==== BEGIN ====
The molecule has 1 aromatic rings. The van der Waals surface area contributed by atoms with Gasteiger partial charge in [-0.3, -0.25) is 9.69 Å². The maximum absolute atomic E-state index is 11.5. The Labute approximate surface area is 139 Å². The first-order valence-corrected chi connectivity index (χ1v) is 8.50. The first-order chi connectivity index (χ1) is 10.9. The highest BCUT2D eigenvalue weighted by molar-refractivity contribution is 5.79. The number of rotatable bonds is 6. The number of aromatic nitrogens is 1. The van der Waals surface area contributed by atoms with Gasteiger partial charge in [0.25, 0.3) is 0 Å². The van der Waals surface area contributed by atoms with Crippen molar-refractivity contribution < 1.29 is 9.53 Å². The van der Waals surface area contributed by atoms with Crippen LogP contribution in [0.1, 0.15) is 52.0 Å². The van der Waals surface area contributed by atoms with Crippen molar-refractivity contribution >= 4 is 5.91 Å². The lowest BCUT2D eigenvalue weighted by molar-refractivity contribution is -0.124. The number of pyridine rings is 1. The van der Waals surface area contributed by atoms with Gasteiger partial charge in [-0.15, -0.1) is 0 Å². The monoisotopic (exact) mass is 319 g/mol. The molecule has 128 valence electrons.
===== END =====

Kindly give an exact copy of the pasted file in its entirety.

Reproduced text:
The molecule has 1 aromatic rings. The van der Waals surface area contributed by atoms with Gasteiger partial charge in [-0.3, -0.25) is 9.69 Å². The maximum absolute atomic E-state index is 11.5. The Labute approximate surface area is 139 Å². The first-order valence-corrected chi connectivity index (χ1v) is 8.50. The first-order chi connectivity index (χ1) is 10.9. The highest BCUT2D eigenvalue weighted by molar-refractivity contribution is 5.79. The number of rotatable bonds is 6. The number of aromatic nitrogens is 1. The van der Waals surface area contributed by atoms with Gasteiger partial charge in [0.25, 0.3) is 0 Å². The van der Waals surface area contributed by atoms with Crippen molar-refractivity contribution < 1.29 is 9.53 Å². The van der Waals surface area contributed by atoms with Crippen LogP contribution in [0.1, 0.15) is 52.0 Å². The van der Waals surface area contributed by atoms with Crippen molar-refractivity contribution >= 4 is 5.91 Å². The lowest BCUT2D eigenvalue weighted by molar-refractivity contribution is -0.124. The number of pyridine rings is 1. The van der Waals surface area contributed by atoms with Gasteiger partial charge in [-0.15, -0.1) is 0 Å². The monoisotopic (exact) mass is 319 g/mol. The molecule has 128 valence electrons.